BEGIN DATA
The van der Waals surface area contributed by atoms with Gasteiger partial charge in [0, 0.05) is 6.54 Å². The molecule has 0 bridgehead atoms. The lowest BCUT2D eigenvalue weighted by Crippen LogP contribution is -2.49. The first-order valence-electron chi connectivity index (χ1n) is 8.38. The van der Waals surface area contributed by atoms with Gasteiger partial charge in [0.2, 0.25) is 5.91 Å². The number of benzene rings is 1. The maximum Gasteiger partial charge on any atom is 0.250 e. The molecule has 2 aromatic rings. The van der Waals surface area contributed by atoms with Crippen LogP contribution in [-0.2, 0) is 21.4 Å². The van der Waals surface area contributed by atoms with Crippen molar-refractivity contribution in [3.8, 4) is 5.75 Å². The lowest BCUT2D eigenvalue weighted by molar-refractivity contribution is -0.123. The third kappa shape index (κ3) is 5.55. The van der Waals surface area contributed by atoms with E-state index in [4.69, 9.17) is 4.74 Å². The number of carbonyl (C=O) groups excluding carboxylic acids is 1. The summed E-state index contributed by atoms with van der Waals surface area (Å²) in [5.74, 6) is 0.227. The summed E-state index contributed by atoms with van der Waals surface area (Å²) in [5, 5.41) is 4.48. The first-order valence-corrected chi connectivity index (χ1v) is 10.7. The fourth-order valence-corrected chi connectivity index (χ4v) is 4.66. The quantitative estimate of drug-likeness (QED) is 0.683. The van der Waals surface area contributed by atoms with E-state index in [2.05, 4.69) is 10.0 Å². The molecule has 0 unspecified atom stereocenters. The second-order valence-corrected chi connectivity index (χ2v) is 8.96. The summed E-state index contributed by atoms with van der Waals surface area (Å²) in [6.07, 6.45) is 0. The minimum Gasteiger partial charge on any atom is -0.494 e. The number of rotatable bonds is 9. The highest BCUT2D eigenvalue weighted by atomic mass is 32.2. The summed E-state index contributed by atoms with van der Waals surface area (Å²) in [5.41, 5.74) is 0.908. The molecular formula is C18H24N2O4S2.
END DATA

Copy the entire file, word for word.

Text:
The van der Waals surface area contributed by atoms with Gasteiger partial charge in [0, 0.05) is 6.54 Å². The molecule has 0 bridgehead atoms. The lowest BCUT2D eigenvalue weighted by Crippen LogP contribution is -2.49. The first-order valence-electron chi connectivity index (χ1n) is 8.38. The van der Waals surface area contributed by atoms with Gasteiger partial charge in [0.2, 0.25) is 5.91 Å². The number of benzene rings is 1. The maximum Gasteiger partial charge on any atom is 0.250 e. The molecule has 2 aromatic rings. The van der Waals surface area contributed by atoms with Crippen LogP contribution in [-0.2, 0) is 21.4 Å². The van der Waals surface area contributed by atoms with Crippen molar-refractivity contribution in [3.8, 4) is 5.75 Å². The lowest BCUT2D eigenvalue weighted by molar-refractivity contribution is -0.123. The third kappa shape index (κ3) is 5.55. The van der Waals surface area contributed by atoms with E-state index in [4.69, 9.17) is 4.74 Å². The number of carbonyl (C=O) groups excluding carboxylic acids is 1. The summed E-state index contributed by atoms with van der Waals surface area (Å²) in [5.74, 6) is 0.227. The summed E-state index contributed by atoms with van der Waals surface area (Å²) in [5, 5.41) is 4.48. The first-order valence-corrected chi connectivity index (χ1v) is 10.7. The fourth-order valence-corrected chi connectivity index (χ4v) is 4.66. The quantitative estimate of drug-likeness (QED) is 0.683. The van der Waals surface area contributed by atoms with E-state index in [2.05, 4.69) is 10.0 Å². The molecule has 0 unspecified atom stereocenters. The second-order valence-corrected chi connectivity index (χ2v) is 8.96. The summed E-state index contributed by atoms with van der Waals surface area (Å²) in [6.07, 6.45) is 0. The minimum Gasteiger partial charge on any atom is -0.494 e. The number of rotatable bonds is 9. The highest BCUT2D eigenvalue weighted by atomic mass is 32.2. The summed E-state index contributed by atoms with van der Waals surface area (Å²) in [5.41, 5.74) is 0.908. The molecular formula is C18H24N2O4S2.